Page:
I think my camera is still in my rucksack. Well, “a rucksack”, I have more than one. How Bohemian. So since Tuesday I’ve been finding out just how pish the battery is in my phone by snapping away as I merrily deny the reality of missing deadlines brought about by the inability of this country’s industrial supply infrastructure to deliver unto me that which I need to finish works in progress and hence forward invoices with which to earn monies.
Greenock’s roads have been decimated by pin the tail on the donkey style traffic maanagement, trying to get back to Glasgow from James Watt College (now renamed something lame which I refuse to write) saw my on Lyle Hill and on my way to Amazon’s missile base in the hills beyond. The double rainbow was real after all and not just grease on my glasses. Yay.
I don’y know whether the face on the pie granny made was meant to scare or amuse Holly, but she ate it fast enough whatever.
Saturday was a long day. We were up at school/work time, listened to a recording of the radio show in the post below on the V+ box and shot off to meet my folks for breakfast at Dobbies. The place horrifies me, yet still we go. Christmas is here, there it is anyway and Joycee was happy to model the new furry Christmas door wreaths. Why Dobbies think this is a good idea I don’t know, a big hairy hole hanging on your door does not look very Christmassy to me.
However, totally abandoning any pretence of taking some sort of high ground when it comes to taste, a new friend was brought home. Hamish McHaggis is his name and rarely have I chuckled so much at something so tacky. Holly hugged its neck with such force I actually expected a body and legs to spontaneously pop out.
A finer highland ornament I have never seen and he now lives on the wall. I love our house.
PS It’s actually pretty big. Genius.
All this actually had a purpose which was to get the rest of the stuff we needed for Holly’s 6th birthday party, which is two weeks early. At the recent Lang Craigs tree planting day we spotted a flyer in a Forestry Commission truck for an event at Boden Boo woodland. Some investigation later, and despite my doubts about luck letting the weather being any good on the night, we booked in bunch of places in the hope that Holly’s pals would share her vision of the perfect birthday party: Halloween in the woods.
It was raining hard, the access road was awash. I bet no one has turned up. We were all cross with each other in the car. We parked in the last space and met a crown of kids dressed up in Halloween gear and a bunch of parents who didn’t know what the hell to expect. Then the rain stopped.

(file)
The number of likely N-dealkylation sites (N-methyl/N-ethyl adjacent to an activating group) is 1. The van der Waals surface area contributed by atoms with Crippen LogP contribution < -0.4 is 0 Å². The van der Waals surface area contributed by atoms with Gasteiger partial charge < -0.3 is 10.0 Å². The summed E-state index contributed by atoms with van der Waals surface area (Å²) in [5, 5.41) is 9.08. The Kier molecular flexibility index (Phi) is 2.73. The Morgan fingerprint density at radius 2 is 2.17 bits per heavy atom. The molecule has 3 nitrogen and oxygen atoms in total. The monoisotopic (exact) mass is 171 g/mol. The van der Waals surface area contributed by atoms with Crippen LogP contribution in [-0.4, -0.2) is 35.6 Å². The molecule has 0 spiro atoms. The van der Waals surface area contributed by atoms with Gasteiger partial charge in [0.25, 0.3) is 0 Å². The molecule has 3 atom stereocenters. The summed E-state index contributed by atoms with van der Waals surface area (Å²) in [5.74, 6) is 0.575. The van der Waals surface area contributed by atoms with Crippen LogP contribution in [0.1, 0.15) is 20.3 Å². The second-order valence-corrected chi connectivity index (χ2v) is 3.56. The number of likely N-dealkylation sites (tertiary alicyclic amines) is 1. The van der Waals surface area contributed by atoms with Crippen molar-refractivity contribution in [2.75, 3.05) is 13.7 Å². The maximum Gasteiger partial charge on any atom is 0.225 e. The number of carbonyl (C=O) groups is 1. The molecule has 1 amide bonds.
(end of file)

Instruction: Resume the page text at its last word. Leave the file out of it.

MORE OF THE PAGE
The kids were wound up tight as darkness fell and the torches lit around the spooky woodland trail. They made spiders webs in the art tent, had juice and sweeties and spoke braver than they felt as they started the trek on the tail on the witch.
In the woods there was a witch hunter, a wizard and zombies (who looked remarkably like Slipknot) who rose from a graveyard to may screams from the younger members of the audience, and maybe some older ones too. Giant spiders hung from trees, ghouls lurked and screams echoed in the darkness. The day was saved though, the witch was a good witch and fell in love with the witch hunter and the bad wizard ended up talking to Holly all the way down the hill to the story telling tree. The Wizard did well handling the curve balls Holly’s banter was throwing his way.
The storyteller in highland garb held the audience well with a telling of The Ghost of Ticonderoga, a tale of murder from the Campbells of Inverawe. We stood or sat in a circle under the darkness of canopy of autumn leaves on low, widely spreading branches. Youngsters climbed the branches above to creep closer to the story as the flames on the fire flickered across all of our faces. Magical.
Back to the tent, more juice and cakes and it was all over. Most of the kids made it all the way around the trail and all we could see were happy wee faces. Most painted like vampires, zombies or monsters.
I spoke about the Birthday Party Arms Race before, this one took a side step from that as it cost very little and delivered some fun for all as far as we could see. How many birthday parties have all the dads there from start to finish?
Full marks to the forestry folks for organising this and putting on a great show, there were activities at the start like dooking for apples and the art stuff, they dressed the woodland like a film set and everybody there gave it their all, including the cub scouts how played the zombies.
The Erskine Bridge with its endless roadworks even added to the spookiness as it was a high gantry of lights that matched all the pumpkins and flaming torches.